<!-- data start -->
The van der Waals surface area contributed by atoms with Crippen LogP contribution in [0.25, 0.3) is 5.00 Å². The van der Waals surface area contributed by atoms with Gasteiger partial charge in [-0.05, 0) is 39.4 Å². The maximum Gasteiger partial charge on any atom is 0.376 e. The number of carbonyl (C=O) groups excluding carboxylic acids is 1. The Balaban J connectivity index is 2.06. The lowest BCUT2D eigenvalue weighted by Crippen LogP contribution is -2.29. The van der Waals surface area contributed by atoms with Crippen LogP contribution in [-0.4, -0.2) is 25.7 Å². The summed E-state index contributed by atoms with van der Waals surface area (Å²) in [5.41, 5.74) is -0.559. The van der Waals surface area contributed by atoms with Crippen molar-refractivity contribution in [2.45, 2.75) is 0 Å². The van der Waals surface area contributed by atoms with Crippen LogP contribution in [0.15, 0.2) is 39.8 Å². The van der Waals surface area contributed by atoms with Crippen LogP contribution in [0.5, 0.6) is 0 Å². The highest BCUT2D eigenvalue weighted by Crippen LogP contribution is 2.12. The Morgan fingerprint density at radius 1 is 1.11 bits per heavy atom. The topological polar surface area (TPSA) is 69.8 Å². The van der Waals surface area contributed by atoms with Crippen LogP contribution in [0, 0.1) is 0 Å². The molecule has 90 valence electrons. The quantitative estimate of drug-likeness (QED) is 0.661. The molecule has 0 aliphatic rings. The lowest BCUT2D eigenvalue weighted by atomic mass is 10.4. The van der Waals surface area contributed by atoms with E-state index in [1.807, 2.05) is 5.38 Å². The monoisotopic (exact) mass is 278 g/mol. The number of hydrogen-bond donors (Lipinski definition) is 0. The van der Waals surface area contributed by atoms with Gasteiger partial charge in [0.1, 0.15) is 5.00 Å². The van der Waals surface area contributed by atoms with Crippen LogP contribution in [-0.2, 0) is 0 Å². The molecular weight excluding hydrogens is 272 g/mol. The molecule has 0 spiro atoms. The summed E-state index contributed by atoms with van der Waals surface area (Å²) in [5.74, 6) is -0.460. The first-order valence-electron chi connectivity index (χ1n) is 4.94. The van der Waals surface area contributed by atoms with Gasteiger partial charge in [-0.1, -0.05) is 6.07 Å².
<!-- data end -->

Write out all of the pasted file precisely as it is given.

The van der Waals surface area contributed by atoms with Crippen LogP contribution in [0.25, 0.3) is 5.00 Å². The van der Waals surface area contributed by atoms with Gasteiger partial charge in [-0.05, 0) is 39.4 Å². The maximum Gasteiger partial charge on any atom is 0.376 e. The number of carbonyl (C=O) groups excluding carboxylic acids is 1. The Balaban J connectivity index is 2.06. The lowest BCUT2D eigenvalue weighted by Crippen LogP contribution is -2.29. The van der Waals surface area contributed by atoms with Crippen LogP contribution in [-0.4, -0.2) is 25.7 Å². The summed E-state index contributed by atoms with van der Waals surface area (Å²) in [5.41, 5.74) is -0.559. The van der Waals surface area contributed by atoms with Crippen molar-refractivity contribution in [2.45, 2.75) is 0 Å². The van der Waals surface area contributed by atoms with Crippen LogP contribution in [0.15, 0.2) is 39.8 Å². The van der Waals surface area contributed by atoms with Crippen LogP contribution in [0.5, 0.6) is 0 Å². The highest BCUT2D eigenvalue weighted by Crippen LogP contribution is 2.12. The Morgan fingerprint density at radius 1 is 1.11 bits per heavy atom. The topological polar surface area (TPSA) is 69.8 Å². The van der Waals surface area contributed by atoms with Crippen LogP contribution in [0, 0.1) is 0 Å². The molecule has 90 valence electrons. The quantitative estimate of drug-likeness (QED) is 0.661. The molecule has 0 aliphatic rings. The lowest BCUT2D eigenvalue weighted by atomic mass is 10.4. The van der Waals surface area contributed by atoms with E-state index in [1.807, 2.05) is 5.38 Å². The monoisotopic (exact) mass is 278 g/mol. The number of hydrogen-bond donors (Lipinski definition) is 0. The van der Waals surface area contributed by atoms with Gasteiger partial charge in [0.1, 0.15) is 5.00 Å². The van der Waals surface area contributed by atoms with Crippen LogP contribution in [-0.2, 0) is 0 Å². The molecular weight excluding hydrogens is 272 g/mol. The molecule has 0 spiro atoms. The summed E-state index contributed by atoms with van der Waals surface area (Å²) in [5.74, 6) is -0.460. The first-order valence-electron chi connectivity index (χ1n) is 4.94. The van der Waals surface area contributed by atoms with Gasteiger partial charge in [-0.1, -0.05) is 6.07 Å².